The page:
Almost 6,000 Lloyds shareholders who claim they were ‘mugged’ by bank’s takeover of HBOS during financial crisis suffer High Court defeat

Almost 6,000 Lloyds shareholders who claim they were ‘mugged’ by the bank’s takeover of HBOS at the height of the financial crisis have suffered a High Court defeat.

Some 20 months after the trial in London ended, a judge finally dismissed the £385m case brought by a group of 5,803 former Lloyds TSB shareholders who were hit by heavy losses.

The investors – many pensioners and Lloyds employees – claimed bosses recommended the deal in September 2008 without disclosing that HBOS was riddled with bad mortgage debt.

Signing off: Some 20 months after the trial in London ended, a judge finally dismissed the £385m case brought by a group of 5,803 former Lloyds TSB shareholders

Signing off: Some 20 months after the trial in London ended, a judge finally dismissed the £385m case brought by a group of 5,803 former Lloyds TSB shareholders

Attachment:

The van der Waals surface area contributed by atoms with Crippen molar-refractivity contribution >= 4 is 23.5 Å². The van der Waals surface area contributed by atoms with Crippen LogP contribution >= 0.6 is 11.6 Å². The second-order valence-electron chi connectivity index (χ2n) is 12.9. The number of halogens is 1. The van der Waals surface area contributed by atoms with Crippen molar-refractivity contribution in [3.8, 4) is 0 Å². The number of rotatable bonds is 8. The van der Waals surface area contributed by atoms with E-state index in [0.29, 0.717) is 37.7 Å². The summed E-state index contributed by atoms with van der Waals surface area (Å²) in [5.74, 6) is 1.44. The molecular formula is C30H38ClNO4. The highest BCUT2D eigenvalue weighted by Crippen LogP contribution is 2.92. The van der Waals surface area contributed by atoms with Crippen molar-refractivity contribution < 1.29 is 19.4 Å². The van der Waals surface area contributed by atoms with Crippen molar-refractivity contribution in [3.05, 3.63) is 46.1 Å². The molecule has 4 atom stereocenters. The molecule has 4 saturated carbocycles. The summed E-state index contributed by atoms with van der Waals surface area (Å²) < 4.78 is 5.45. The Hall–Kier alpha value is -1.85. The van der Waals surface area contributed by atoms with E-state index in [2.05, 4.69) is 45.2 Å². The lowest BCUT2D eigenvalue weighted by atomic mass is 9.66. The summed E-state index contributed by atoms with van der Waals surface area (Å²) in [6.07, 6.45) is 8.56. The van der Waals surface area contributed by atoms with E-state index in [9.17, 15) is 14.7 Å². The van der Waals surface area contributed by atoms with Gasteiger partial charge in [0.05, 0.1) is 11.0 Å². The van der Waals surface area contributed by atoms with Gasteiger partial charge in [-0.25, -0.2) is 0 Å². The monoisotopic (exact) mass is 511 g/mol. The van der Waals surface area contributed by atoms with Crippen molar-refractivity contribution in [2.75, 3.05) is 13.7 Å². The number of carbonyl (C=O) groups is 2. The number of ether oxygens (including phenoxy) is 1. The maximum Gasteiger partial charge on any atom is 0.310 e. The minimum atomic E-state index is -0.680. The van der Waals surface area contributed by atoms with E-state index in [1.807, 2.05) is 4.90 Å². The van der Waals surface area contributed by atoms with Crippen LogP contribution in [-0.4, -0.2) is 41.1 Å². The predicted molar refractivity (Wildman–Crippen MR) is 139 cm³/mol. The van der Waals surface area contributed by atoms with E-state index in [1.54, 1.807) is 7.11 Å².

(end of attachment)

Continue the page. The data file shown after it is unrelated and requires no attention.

They claim executives also failed to disclose that HBOS had received £25.65bn in emergency loans from the Bank of England. They have been seeking £385m to recoup their losses.

Lloyds had to be bailed out by taxpayers to the tune of £20.3 billion, with the ill-fated merger between Lloyds and HBOS completed in January 2009.

Shareholders have battled to make five Lloyds directors, including then-chairman Sir Victor Blank and former chief executive Eric Daniels, personally liable for their losses.

But The Hon. Mr Justice Norris announced that the ‘claim must be dismissed’. He was not convinced that ‘failures to provide sufficient information were in fact causative of any loss’.

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Damon Parker, of law firm Harcus Parker, which represents investors, said they were ‘deeply disappointed’ and plan to appeal.



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